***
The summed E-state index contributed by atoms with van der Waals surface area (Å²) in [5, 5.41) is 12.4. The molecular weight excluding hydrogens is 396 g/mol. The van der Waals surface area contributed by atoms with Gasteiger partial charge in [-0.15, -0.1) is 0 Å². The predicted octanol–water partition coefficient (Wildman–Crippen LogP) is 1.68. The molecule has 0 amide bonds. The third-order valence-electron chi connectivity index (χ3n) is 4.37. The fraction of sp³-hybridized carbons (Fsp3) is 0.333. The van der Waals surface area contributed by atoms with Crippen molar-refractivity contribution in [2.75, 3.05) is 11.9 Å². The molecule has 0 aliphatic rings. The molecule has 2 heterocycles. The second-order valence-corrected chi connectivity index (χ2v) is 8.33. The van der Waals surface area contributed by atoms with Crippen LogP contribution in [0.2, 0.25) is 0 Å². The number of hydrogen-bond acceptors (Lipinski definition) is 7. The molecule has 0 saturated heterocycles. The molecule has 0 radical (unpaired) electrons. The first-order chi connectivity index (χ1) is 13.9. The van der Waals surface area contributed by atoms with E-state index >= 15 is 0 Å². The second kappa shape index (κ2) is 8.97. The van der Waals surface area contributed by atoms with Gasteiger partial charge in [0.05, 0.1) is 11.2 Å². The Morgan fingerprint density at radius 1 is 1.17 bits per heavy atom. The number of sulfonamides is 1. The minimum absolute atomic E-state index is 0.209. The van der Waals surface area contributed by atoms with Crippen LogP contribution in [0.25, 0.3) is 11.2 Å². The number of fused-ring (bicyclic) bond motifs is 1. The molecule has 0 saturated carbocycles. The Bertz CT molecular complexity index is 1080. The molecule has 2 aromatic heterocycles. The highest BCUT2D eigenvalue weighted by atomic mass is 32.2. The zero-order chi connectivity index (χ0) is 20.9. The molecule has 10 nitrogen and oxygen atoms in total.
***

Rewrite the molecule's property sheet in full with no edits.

The summed E-state index contributed by atoms with van der Waals surface area (Å²) in [5, 5.41) is 12.4. The molecular weight excluding hydrogens is 396 g/mol. The van der Waals surface area contributed by atoms with Gasteiger partial charge in [-0.15, -0.1) is 0 Å². The predicted octanol–water partition coefficient (Wildman–Crippen LogP) is 1.68. The molecule has 0 amide bonds. The third-order valence-electron chi connectivity index (χ3n) is 4.37. The fraction of sp³-hybridized carbons (Fsp3) is 0.333. The van der Waals surface area contributed by atoms with Crippen molar-refractivity contribution in [2.75, 3.05) is 11.9 Å². The molecule has 0 aliphatic rings. The molecule has 2 heterocycles. The second-order valence-corrected chi connectivity index (χ2v) is 8.33. The van der Waals surface area contributed by atoms with Crippen LogP contribution in [0.2, 0.25) is 0 Å². The number of hydrogen-bond acceptors (Lipinski definition) is 7. The molecule has 0 saturated heterocycles. The molecule has 0 radical (unpaired) electrons. The first-order chi connectivity index (χ1) is 13.9. The van der Waals surface area contributed by atoms with E-state index >= 15 is 0 Å². The second kappa shape index (κ2) is 8.97. The van der Waals surface area contributed by atoms with Gasteiger partial charge in [0.05, 0.1) is 11.2 Å². The Morgan fingerprint density at radius 1 is 1.17 bits per heavy atom. The number of sulfonamides is 1. The minimum absolute atomic E-state index is 0.209. The van der Waals surface area contributed by atoms with Crippen LogP contribution in [0.25, 0.3) is 11.2 Å². The number of fused-ring (bicyclic) bond motifs is 1. The molecule has 0 saturated carbocycles. The Bertz CT molecular complexity index is 1080. The molecule has 2 aromatic heterocycles. The highest BCUT2D eigenvalue weighted by atomic mass is 32.2. The zero-order chi connectivity index (χ0) is 20.9. The molecule has 10 nitrogen and oxygen atoms in total.